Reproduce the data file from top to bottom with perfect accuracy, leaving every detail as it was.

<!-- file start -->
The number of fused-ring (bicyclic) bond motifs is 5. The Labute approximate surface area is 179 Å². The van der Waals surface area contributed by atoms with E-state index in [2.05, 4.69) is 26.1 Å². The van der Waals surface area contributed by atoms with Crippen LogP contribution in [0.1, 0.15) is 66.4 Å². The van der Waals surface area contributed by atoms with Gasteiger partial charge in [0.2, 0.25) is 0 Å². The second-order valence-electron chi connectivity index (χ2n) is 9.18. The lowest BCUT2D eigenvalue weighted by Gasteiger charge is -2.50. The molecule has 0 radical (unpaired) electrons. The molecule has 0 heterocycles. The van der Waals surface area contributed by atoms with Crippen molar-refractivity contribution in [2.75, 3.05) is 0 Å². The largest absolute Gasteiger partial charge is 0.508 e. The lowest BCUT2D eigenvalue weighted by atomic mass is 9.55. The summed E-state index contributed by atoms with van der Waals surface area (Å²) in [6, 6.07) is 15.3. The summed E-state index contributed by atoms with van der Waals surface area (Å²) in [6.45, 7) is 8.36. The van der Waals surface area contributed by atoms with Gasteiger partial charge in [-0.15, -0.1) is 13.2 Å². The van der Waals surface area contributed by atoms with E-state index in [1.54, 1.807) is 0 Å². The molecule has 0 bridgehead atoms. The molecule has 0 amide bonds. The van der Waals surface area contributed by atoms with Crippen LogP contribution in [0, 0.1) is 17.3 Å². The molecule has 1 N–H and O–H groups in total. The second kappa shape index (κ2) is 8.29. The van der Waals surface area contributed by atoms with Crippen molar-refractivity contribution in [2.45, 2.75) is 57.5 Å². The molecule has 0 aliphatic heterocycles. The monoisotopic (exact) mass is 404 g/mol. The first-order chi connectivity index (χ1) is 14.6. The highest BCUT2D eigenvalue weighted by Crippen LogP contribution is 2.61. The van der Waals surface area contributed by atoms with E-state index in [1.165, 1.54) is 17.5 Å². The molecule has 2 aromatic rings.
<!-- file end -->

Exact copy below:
The number of fused-ring (bicyclic) bond motifs is 5. The Labute approximate surface area is 179 Å². The van der Waals surface area contributed by atoms with E-state index in [2.05, 4.69) is 26.1 Å². The van der Waals surface area contributed by atoms with Crippen LogP contribution in [0.1, 0.15) is 66.4 Å². The van der Waals surface area contributed by atoms with Gasteiger partial charge in [0.2, 0.25) is 0 Å². The second-order valence-electron chi connectivity index (χ2n) is 9.18. The lowest BCUT2D eigenvalue weighted by Gasteiger charge is -2.50. The molecule has 0 radical (unpaired) electrons. The molecule has 0 heterocycles. The van der Waals surface area contributed by atoms with Crippen molar-refractivity contribution in [2.75, 3.05) is 0 Å². The largest absolute Gasteiger partial charge is 0.508 e. The lowest BCUT2D eigenvalue weighted by atomic mass is 9.55. The summed E-state index contributed by atoms with van der Waals surface area (Å²) in [6, 6.07) is 15.3. The summed E-state index contributed by atoms with van der Waals surface area (Å²) in [6.45, 7) is 8.36. The van der Waals surface area contributed by atoms with Gasteiger partial charge in [-0.15, -0.1) is 13.2 Å². The van der Waals surface area contributed by atoms with E-state index in [1.54, 1.807) is 0 Å². The molecule has 0 bridgehead atoms. The molecule has 0 amide bonds. The van der Waals surface area contributed by atoms with Crippen LogP contribution in [0, 0.1) is 17.3 Å². The molecule has 1 N–H and O–H groups in total. The second kappa shape index (κ2) is 8.29. The van der Waals surface area contributed by atoms with Crippen molar-refractivity contribution in [2.45, 2.75) is 57.5 Å². The molecule has 0 aliphatic heterocycles. The monoisotopic (exact) mass is 404 g/mol. The first-order chi connectivity index (χ1) is 14.6. The highest BCUT2D eigenvalue weighted by Crippen LogP contribution is 2.61. The van der Waals surface area contributed by atoms with E-state index in [1.165, 1.54) is 17.5 Å². The molecule has 2 aromatic rings.